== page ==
And we were all wondering just what Jeff Sessions was doing from his office as Attorney General.
In the course of investigations into the violent “protests” that took place on Inauguration Day (January 20, 2017), the Department of Justice has served three search warrants to Facebook for information both public and private on Emmelia Talarico, who moderator of the “disruptj20” Facebook page, and the individual accounts of both Lacy MacAuley and Legba Carrefour. Per CNN:
The warrants specifically target the accounts of three Facebook users who are described by their attorneys as “anti-administration activists who have spoken out at organized events, and who are generally very critical of this administration’s policies.”
Government access to these three Facebook accounts could well expose up to 6,000 users’ private and financial information to investigators. This reality prompted the American Civil Liberties Union (ACLU) in Washington to file a motion to quash the warrants on behalf of the three people being investigated.
…claiming that the DOJ’s demands were unnecessarily broad and would require Facebook to disclose the entire contents of those accounts for a period of more than 90 days.
“The warrants make no provision for avoiding or minimizing invasions into personal and associational/expression information, for preventing such information from being shared widely within the government, or for destroying irrelevant material when the investigation is concluded,” according to the filing.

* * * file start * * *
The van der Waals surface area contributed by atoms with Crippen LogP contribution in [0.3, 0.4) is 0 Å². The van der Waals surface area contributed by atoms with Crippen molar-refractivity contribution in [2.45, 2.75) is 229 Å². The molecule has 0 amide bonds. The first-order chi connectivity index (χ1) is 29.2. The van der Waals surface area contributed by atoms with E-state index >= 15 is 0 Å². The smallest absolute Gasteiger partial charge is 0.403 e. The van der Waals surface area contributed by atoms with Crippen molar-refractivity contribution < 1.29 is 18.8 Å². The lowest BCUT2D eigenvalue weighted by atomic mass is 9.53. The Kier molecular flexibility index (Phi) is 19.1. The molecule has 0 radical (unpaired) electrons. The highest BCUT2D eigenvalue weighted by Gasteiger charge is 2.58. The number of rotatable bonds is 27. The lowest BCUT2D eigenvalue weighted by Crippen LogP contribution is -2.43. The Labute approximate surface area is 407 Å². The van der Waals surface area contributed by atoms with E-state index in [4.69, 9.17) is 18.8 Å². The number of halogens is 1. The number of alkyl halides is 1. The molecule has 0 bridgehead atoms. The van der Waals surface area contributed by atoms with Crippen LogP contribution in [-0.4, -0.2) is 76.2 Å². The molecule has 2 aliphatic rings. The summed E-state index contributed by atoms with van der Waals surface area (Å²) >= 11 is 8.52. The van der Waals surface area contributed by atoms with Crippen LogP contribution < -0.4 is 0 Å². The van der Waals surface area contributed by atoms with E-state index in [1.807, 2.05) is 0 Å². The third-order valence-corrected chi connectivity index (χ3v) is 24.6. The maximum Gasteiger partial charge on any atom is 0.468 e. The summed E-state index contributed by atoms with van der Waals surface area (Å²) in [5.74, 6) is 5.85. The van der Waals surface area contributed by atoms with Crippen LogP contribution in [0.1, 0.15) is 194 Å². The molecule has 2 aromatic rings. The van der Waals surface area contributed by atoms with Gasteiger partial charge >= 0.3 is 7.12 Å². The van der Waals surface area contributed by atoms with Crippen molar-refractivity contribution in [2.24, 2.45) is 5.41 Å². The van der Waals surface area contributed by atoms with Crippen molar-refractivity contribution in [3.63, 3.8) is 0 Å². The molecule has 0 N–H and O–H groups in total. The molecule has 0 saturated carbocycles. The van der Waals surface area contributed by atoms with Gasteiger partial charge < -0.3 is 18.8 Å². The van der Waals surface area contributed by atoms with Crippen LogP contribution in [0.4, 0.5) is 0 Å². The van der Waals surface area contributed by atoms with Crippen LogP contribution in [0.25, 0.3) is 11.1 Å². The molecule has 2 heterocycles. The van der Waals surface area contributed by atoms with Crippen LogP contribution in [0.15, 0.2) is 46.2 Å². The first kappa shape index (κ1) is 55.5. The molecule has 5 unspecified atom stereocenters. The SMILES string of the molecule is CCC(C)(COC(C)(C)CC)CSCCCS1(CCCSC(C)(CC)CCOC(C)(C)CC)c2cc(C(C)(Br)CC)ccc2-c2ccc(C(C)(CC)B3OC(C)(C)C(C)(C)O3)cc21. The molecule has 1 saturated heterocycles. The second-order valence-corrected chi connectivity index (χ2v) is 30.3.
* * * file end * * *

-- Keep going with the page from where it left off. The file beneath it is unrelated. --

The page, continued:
The central focus of these accounts is disruptj20, the group that organized the violent demonstrations. To get to the central figures in the matters, government investigators have been jumping through hoops since February, fighting not just the ACLU, but Facebook as well.
Facebook went through seven months of legal proceedings so it could make all three of the Facebook users aware that the government attorneys wanted their online details.“We successfully fought in court to be able to notify the three people whose broad account information was requested by the government,” a Facebook spokesperson said Friday. “We are grateful to the companies and civil society organizations that supported us in arguing for people’s ability to learn about and challenge overly broad search warrants.”…“What is particularly chilling about these warrants is that anti-administration political activists are going to have their political associations and views scrutinized by the very administration they are protesting,” said ACLU attorney Scott Michelman.
Government attorneys have not commented on this matter other than to lift the gag order that came with the warrants to Facebook. Also served in this matter was DreamHost, the hosting service for disruptj20.com. Warrants issued there are also wide ranging related to visitors to the website and other assorted information.
So, it looks like the Department of Justice is looking into matters of protest and crime, and resistance is coming from a number of quarters based not on matters of law and order, but on an administration investigating those who oppose it disregarding the violence associated with the disagreement and protest.